Nacho Diaz is a sociologist and PhD student at the Centre for Narrative Research, CNR, University of East London under the direction of Maria Tamboukou. His professional life has taken place in different psychiatric hospitals and prisons, in the field of reinsertion. He has also worked with different NGOs.
So I am spending this beautiful morning with Nacho Diaz at the South Bank Centre. Nacho is a sociologist and writer who founded the group “Four in Ten”, the LGBT service users organization at the Maudsley Hospital. I read his collaborations in the Spanish digital diary Politica Local, and the multiple activities that he does, but finally opt for asking him how he would introduce himself for the Singing4Health publication. This is what he said.
Nacho: I am many things yes. I am a bipolar, writer, PhD candidate, mental health activist and performer.
Maria: We are here today to talk about singing.
Nacho: I am also a performer who unfortunately doesn’t have the ability to sing well. However, I love singing with all my heart.
Maria: How does singing and music benefit you?
Nacho: Music makes me stabilize my moods. I listen to music all the time. When I’m at home,
working, studding or writing I listen to music, I have various choices, I listen to radio 3 or depending on the day or the hour I listen to jazz or to some sort of new musics that make me feel good.
I think that music gives me a sense of calm and relax. When I need different kings of inspirations to write, I listen to Spotify and review my musical taste over the years.
Over my life I have managed to overcome bad experiences listening to music. And when I understand the lyrics of a good song, I try to get immerse in that song and create my own fantasy about it.
Maria: What about the physical fact of yourself singing?
Nacho: I love singing and I love to be in a stage.
Whenever I am in a stage and I try to perform, would like to give the best of me, but I sing whenever I can. Before I was diagnosed my singing used to be a symptom or my stress, anguish or my anxiety. It’s like I existed through music.
My first childhood memories where watching singers, feeling the special magic of Paloma San Basilio. I know she is in a way a gay icon and also for many Opus Day people, I don’t really know or understand the connection but I’ve seen this quite often in Spain.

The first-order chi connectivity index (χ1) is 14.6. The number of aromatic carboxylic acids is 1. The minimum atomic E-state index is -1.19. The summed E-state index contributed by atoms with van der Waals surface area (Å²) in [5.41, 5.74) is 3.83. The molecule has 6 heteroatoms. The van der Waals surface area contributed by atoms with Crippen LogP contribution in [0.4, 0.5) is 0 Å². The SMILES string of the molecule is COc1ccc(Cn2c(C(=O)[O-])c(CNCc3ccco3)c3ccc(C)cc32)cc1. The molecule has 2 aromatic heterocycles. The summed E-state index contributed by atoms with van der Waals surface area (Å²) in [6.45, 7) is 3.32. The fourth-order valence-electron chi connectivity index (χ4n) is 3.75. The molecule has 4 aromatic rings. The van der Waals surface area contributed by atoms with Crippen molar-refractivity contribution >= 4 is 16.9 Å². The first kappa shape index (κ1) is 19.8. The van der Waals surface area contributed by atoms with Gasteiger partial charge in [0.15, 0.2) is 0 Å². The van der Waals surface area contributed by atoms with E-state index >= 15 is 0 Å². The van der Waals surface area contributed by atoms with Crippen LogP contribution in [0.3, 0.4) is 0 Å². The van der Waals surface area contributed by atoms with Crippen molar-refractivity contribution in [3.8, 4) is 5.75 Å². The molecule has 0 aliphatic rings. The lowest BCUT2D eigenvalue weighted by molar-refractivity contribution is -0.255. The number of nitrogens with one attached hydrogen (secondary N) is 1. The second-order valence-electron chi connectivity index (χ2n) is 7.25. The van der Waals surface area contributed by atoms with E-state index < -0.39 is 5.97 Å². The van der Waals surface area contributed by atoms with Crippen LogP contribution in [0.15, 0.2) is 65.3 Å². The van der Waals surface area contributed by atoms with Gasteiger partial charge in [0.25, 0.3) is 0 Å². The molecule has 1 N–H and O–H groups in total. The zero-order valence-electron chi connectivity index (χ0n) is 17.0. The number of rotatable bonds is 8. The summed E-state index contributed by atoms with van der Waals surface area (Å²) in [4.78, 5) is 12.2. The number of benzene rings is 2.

I suppose I saw in Paloma a very special kind of femininity. She represented to me some very happy, joyful and innocent feelings. Even if she would talk about adultery, she would do it in such a sweet way… Paloma was in a way my model.
Maria: Has singing been important at some point?
Nacho: I have met lots of bipolar people like me who ended up subscribing to Spotify too to regulate their moods and creating playlists for their different moods. I also met other people who need the background music in order to have a peaceful existence in their homes.
Maria: So this is something you recommend.
Music? Absolutely. And it’s not just about singing, but about listening to the music!
The book I am writing and part of my PhD will include talking about some music and singing memories, as it comes in many ways from images and memories I have from my childhood. When I performed as a woman singing “chica yeye” I had this memory from my childhood of the actress who would normally sing it, Conchita Velasco.
Maria: Any British or American singers?
Frank Sinatra was my hero. Dean Martin. In my teens my father used to travel to London quite often and used to bring me the top 1 in the lists, so in a small provincial town I had the chance to spend a lot of time on my own listening to Rick Ashley, Bananarama, Donna Summer, Diana Rose and disco music from the 70s.
Maria: In what way have you related your singing to your writing?
Nacho: I am a writer, and learned the tricks of my trade by listening to tangos. I also love coplas, because they are stories that people sing, and that’s what I’m after.
Shall we sing? -said I. Nacho sings with energy and extroversion.
And this is all for today.